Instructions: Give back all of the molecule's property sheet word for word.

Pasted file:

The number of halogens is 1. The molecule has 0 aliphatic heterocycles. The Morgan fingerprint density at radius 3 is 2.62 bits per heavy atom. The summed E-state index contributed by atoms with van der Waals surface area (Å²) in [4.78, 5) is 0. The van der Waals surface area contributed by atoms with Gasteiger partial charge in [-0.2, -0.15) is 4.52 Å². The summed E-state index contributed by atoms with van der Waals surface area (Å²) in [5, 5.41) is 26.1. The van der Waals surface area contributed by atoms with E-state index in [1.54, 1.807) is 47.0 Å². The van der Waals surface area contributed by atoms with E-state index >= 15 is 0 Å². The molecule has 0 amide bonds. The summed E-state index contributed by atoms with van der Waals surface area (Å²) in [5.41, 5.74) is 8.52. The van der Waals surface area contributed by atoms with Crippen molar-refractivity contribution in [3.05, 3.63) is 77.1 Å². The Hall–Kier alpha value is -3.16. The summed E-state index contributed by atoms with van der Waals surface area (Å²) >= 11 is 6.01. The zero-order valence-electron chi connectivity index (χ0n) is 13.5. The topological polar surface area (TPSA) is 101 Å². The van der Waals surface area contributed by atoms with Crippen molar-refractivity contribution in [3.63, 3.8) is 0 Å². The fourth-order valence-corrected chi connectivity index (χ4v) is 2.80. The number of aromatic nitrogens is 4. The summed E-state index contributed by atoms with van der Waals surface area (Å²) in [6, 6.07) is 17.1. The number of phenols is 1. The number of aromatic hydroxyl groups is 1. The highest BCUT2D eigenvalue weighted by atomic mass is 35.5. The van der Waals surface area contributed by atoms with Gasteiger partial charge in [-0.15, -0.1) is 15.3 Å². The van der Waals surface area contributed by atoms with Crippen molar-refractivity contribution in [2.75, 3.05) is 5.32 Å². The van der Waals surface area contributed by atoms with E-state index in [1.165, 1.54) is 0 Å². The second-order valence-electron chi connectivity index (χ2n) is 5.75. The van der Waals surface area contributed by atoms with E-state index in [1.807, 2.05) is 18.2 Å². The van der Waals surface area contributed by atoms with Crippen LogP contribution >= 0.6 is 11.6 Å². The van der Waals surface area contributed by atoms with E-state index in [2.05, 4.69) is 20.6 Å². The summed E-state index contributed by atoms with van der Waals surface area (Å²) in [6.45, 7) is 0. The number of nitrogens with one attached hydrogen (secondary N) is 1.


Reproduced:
The number of halogens is 1. The molecule has 0 aliphatic heterocycles. The Morgan fingerprint density at radius 3 is 2.62 bits per heavy atom. The summed E-state index contributed by atoms with van der Waals surface area (Å²) in [4.78, 5) is 0. The van der Waals surface area contributed by atoms with Gasteiger partial charge in [-0.2, -0.15) is 4.52 Å². The summed E-state index contributed by atoms with van der Waals surface area (Å²) in [5, 5.41) is 26.1. The van der Waals surface area contributed by atoms with E-state index in [1.54, 1.807) is 47.0 Å². The van der Waals surface area contributed by atoms with E-state index >= 15 is 0 Å². The molecule has 0 amide bonds. The summed E-state index contributed by atoms with van der Waals surface area (Å²) in [5.41, 5.74) is 8.52. The van der Waals surface area contributed by atoms with Crippen molar-refractivity contribution in [3.05, 3.63) is 77.1 Å². The Hall–Kier alpha value is -3.16. The summed E-state index contributed by atoms with van der Waals surface area (Å²) >= 11 is 6.01. The zero-order valence-electron chi connectivity index (χ0n) is 13.5. The topological polar surface area (TPSA) is 101 Å². The van der Waals surface area contributed by atoms with Crippen molar-refractivity contribution in [3.63, 3.8) is 0 Å². The fourth-order valence-corrected chi connectivity index (χ4v) is 2.80. The number of aromatic nitrogens is 4. The summed E-state index contributed by atoms with van der Waals surface area (Å²) in [6, 6.07) is 17.1. The number of phenols is 1. The number of aromatic hydroxyl groups is 1. The highest BCUT2D eigenvalue weighted by atomic mass is 35.5. The van der Waals surface area contributed by atoms with Gasteiger partial charge in [-0.15, -0.1) is 15.3 Å². The van der Waals surface area contributed by atoms with Crippen molar-refractivity contribution in [2.75, 3.05) is 5.32 Å². The van der Waals surface area contributed by atoms with E-state index in [1.165, 1.54) is 0 Å². The second-order valence-electron chi connectivity index (χ2n) is 5.75. The van der Waals surface area contributed by atoms with E-state index in [1.807, 2.05) is 18.2 Å². The van der Waals surface area contributed by atoms with Crippen LogP contribution >= 0.6 is 11.6 Å². The van der Waals surface area contributed by atoms with E-state index in [2.05, 4.69) is 20.6 Å². The summed E-state index contributed by atoms with van der Waals surface area (Å²) in [6.45, 7) is 0. The number of nitrogens with one attached hydrogen (secondary N) is 1.